As the holiday season approaches, many people are preparing to celebrate with friends and family. Festive gatherings often include alcohol, and while responsible drinking is encouraged, it’s vital to consider the legal implications of hosting a holiday party where alcohol is served.
One question often arises during this time—can the party host be held liable for their guests’ action: for instance, if a guest drives home drunk and causes an accident?
Knowing your rights under social host liability laws can help you get the compensation you deserve after a drunk driving accident.
Florida’s Social Host Liability Law
Instead of having separate social host liability laws (for alcohol served in a private setting, such as at a party in someone’s home) and dram shop liability laws (for alcohol sold in bars, restaurants, and other venues), Florida has one law covering both types of circumstances.
It makes alcohol-providers potentially liable for damages a drunk driver causes only if they served alcohol to someone who they knew was underage, or who they knew was an alcoholic.
This means you typically cannot sue the host of a party for any injuries or damages resulting from a guest’s drunk driving.
Liability falls on the individual who consumed the alcohol and chose to drive while impaired. With the help of a Miami drunk driving crash injury lawyer, you can file a claim with their liability insurance to receive compensation.
When Can You Sue a Party Host for Injuries?
While Florida law may not allow for social host liability in cases of drunk driving accidents, there are circumstances where you may be able to pursue legal action against a party host. These include:
- Premises liability cases: If you are hurt at the host’s home, you may have a case under personal injury negligence or premises liability. For example, if a drunk guest bumps into you at the party, and causes you to slip and fall, suffering a broken leg and concussion.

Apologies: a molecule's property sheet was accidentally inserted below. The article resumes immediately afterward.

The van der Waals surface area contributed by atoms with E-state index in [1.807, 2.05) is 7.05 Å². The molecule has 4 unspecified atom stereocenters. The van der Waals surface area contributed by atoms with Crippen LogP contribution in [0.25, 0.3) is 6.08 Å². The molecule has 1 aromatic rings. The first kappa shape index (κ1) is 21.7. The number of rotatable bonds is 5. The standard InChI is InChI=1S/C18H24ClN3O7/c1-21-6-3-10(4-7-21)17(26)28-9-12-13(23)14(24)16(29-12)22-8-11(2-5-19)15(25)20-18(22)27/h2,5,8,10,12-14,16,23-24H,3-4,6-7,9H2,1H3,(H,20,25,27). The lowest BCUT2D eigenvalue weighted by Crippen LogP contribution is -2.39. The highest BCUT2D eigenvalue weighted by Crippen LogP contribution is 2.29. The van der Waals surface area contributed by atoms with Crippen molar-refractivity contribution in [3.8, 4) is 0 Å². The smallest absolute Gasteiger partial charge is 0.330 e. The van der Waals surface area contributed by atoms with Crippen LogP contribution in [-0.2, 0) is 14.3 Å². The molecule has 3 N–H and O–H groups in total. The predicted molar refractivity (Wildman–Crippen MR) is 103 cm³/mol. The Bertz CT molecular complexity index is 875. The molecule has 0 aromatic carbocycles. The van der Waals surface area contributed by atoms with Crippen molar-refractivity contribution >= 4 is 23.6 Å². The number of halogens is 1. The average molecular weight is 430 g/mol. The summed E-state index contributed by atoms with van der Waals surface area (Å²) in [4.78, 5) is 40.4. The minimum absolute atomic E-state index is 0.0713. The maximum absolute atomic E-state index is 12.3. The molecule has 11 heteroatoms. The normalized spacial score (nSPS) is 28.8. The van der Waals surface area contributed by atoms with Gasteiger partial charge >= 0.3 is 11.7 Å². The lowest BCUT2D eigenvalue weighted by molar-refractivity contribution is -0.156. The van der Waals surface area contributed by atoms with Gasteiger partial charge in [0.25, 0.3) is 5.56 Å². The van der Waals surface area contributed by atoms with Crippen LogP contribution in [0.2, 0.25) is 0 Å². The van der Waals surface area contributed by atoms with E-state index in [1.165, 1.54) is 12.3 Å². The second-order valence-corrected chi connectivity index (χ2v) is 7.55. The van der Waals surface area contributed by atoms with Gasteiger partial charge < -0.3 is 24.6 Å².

You might be able to file a claim against the host’s homeowner’s insurance for damages if there any dangerous conditions on the homeowner’s property that contributed to your injury, such as an unsecured rug or broken handrail.
- Underage drinking: In Florida, it is illegal to provide alcohol to a minor under the state’s dram law and criminal code 816.015. If the host broke this rule and knowingly served an underage person alcohol, they may face legal consequences. Statute 768.125 makes hosts liable if they knowingly serve alcohol to minors or a person with an alcohol addiction.
If a drunk party guest injures you, you would typically sue the individual first.
If their insurance doesn’t cover medical bills and losses related to your injuries, you might file a claim against the social host and get compensation through their homeowner’s insurance liability coverage.
Social Host Liability in Other States
Social host liability laws can vary from one state to another. Some states have more lenient laws, similar to Florida, while others have stricter regulations that allow for lawsuits against social hosts who serve alcohol to intoxicated guests.
For instance, in Georgia, you may be able to sue a social host who continues serving alcohol to an intoxicated guest, who then gets behind the wheel and causes your accident.
If you travel for the holidays and are hurt in a drunk driving crash, you may be able to sue a party host for your damages, depending on that state’s social liability laws.
Seek Legal Advice After a Drunk Driving Crash
If you’re hurt in a holiday drunk driving crash, you have the right to seek a settlement for your injuries. Our Florida car accident lawyers at Aigen Injury Law understand the complexities of social host liability laws in Florida and can help you determine the best legal action based on your circumstances.
Contact us today for a free consultation. We can review your case and help you file a claim against the negligent party to get you the compensation you deserve.